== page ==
Although crude oil prices were down by a tenth in 2019 than the year before, largely thanks to the U.S.-China trade war, Asian economies, with their fast growth in consumption and price-sensitive consumers, cannot afford to be complacent in 2020.
Major forecasters including Wall Street banks and the U.S. Energy Information Administration are divided on the outlook for prices next year, with the former calling for a slight climb and the latter seeing a dip from 2019. Here are some of the key factors likely to impact oil prices next year.
This year's decline was largely a result of economic deceleration caused by the festering trade war. Both the U.S. and China were straining under their 18-month-old conflict and striving to resolve it, even if in a piecemeal manner. If they begin to unwind the punitive import tariffs slapped on each other under the interim trade deal unveiled on December 13, global economic growth may regain momentum, pushing up oil prices.
Currency exchange rates pose another risk. A sharp depreciation in the currencies of several emerging Asian economies against the dollar eroded some of the advantage from this year's softer oil prices.
The Chinese yuan, Indian rupee, South Korean won, Malaysian ringgit and Indonesian rupiah are much weaker against the greenback compared with 2018, while the dollar has remained strong this year despite three interest rate cuts by the Federal Reserve. If the central bank stands pat on rates through 2020 as signaled and the U.S. economy maintains current rates of expansion, the dollar could hold on to its strength.
There are other forces working to prop up crude prices. OPEC and its 10 non-OPEC allies, major producing countries that have forged a pact to restrain crude supply since the start of 2017, have pledged to further cut production through the first quarter of 2020.
Combined with their ongoing curtailment, the alliance has agreed to pump nearly 2 million barrels a day fewer over January-March 2020 compared with levels at the end of 2018. The curbs are expected to be extended through next year.
Saudi Arabia, the world's largest crude exporter and de facto leader of OPEC, launched a long-awaited initial public offering of its national oil giant Saudi Aramco in November. With Aramco's shares now trading on the domestic Tadawul stock exchange and under close investor scrutiny internationally, the kingdom may be incentivized to push oil prices higher by tightening supply.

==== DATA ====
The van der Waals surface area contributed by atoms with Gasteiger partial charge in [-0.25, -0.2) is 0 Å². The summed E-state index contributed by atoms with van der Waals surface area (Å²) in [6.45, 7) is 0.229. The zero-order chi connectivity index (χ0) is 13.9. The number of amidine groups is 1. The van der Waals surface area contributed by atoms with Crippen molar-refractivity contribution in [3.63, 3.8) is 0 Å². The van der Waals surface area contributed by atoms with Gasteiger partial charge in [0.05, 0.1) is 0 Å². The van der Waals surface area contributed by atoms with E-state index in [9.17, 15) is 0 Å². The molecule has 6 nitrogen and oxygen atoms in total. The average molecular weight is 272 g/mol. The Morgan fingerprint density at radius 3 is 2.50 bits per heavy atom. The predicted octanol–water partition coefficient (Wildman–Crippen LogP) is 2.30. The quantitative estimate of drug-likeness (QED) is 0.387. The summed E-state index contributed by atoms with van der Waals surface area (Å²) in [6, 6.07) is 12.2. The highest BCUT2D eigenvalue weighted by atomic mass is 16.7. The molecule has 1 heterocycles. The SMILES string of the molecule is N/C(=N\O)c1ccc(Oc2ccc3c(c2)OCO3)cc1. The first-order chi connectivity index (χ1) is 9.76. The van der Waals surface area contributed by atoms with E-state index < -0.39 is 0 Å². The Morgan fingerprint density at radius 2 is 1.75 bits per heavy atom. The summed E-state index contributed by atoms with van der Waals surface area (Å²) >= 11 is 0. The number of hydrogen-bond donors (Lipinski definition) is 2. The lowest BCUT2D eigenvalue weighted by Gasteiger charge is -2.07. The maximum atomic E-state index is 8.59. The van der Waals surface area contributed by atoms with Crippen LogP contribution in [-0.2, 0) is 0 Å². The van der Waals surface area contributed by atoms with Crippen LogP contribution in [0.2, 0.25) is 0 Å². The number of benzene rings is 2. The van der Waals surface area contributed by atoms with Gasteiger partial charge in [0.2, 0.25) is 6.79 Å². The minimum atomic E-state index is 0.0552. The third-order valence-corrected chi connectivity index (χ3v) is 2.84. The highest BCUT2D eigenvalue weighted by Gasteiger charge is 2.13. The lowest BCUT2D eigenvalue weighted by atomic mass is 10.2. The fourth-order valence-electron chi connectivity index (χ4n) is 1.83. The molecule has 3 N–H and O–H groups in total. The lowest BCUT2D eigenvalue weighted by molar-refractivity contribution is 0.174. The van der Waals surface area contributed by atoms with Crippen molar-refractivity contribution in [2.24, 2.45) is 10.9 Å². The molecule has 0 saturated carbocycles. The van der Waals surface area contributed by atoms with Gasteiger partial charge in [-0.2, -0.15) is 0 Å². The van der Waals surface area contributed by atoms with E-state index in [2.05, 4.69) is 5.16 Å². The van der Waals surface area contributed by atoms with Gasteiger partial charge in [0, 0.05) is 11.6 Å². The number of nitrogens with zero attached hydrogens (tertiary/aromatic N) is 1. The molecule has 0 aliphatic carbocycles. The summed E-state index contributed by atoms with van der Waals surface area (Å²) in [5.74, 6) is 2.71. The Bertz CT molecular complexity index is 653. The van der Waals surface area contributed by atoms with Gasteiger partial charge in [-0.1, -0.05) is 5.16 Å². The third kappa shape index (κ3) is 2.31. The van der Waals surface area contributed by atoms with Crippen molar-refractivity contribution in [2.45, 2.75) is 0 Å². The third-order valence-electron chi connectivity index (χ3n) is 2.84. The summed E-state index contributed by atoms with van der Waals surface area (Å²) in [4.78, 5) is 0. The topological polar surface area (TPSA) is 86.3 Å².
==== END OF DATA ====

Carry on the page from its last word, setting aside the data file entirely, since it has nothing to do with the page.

The oil-rich Middle East is expected to remain a geopolitical flashpoint, jeopardizing Asia's security of energy supply. The region's biggest oil consumers -- China, India, Japan and South Korea -- depend on the Middle East for almost half their collective crude needs.
A brazen drone and missile attack on Saudi Arabia's Abqaiq and Khurais oil facilities in September knocked out nearly 6% of the world's oil supply in one swoop. Though the knee-jerk spike in crude prices quickly subsided as the kingdom used its stockpiles to maintain normal exports and rushed to repair the damaged facilities, Aramco has warned that its vital oil infrastructure is vulnerable to such disruptions.
Similarly, attacks on oil tankers around the Persian Gulf in May and June were a cause for grave concern and have since pushed up insurance rates for ships plying that region, adding to refiners' costs.
The tanker and Saudi oil attacks were blamed on Iran, which has denied responsibility but remains openly hostile toward the U.S. as well as Saudi Arabia.
The unpredictability of crude prices and the cost of ensuring supply security against rising geopolitical risks are likely to challenge Asian buyers in 2020 and beyond. Asian importers will need to continue diversifying their crude sources as well as accelerating the building of their strategic oil reserves to help tide over any major, sustained supply outages. In non-OECD Asia, only China has built up strategic inventories; India is a conspicuous laggard.
Some of the Asian powers established a naval presence in the Persian Gulf to protect their oil shipments after the tanker attacks -- it may be time to formulate a regionally coordinated long-term strategy.
Keeping longer-term goals in view, Asian governments have to redouble efforts to lower oil dependency through increased natural gas substitution; become more ambitious in adding renewable power capacity; and promote research, development and swift adoption of energy-efficient technologies.
Environmental concerns over emissions caused by fossil fuels are currently directed at major oil- and gas-producing companies, but consumers need to play their part too. As the world's second- and third-largest oil consuming countries with the fastest growth in appetite, that responsibility falls especially heavily on China and India.
But these loftier goals can come into view only once the immediate concerns of managing oil supply costs and security have been taken care of.
Vandana Hari is founder of Singapore-based Vanda Insights, which tracks energy markets. She has two decades of experience providing intelligence on the energy sector.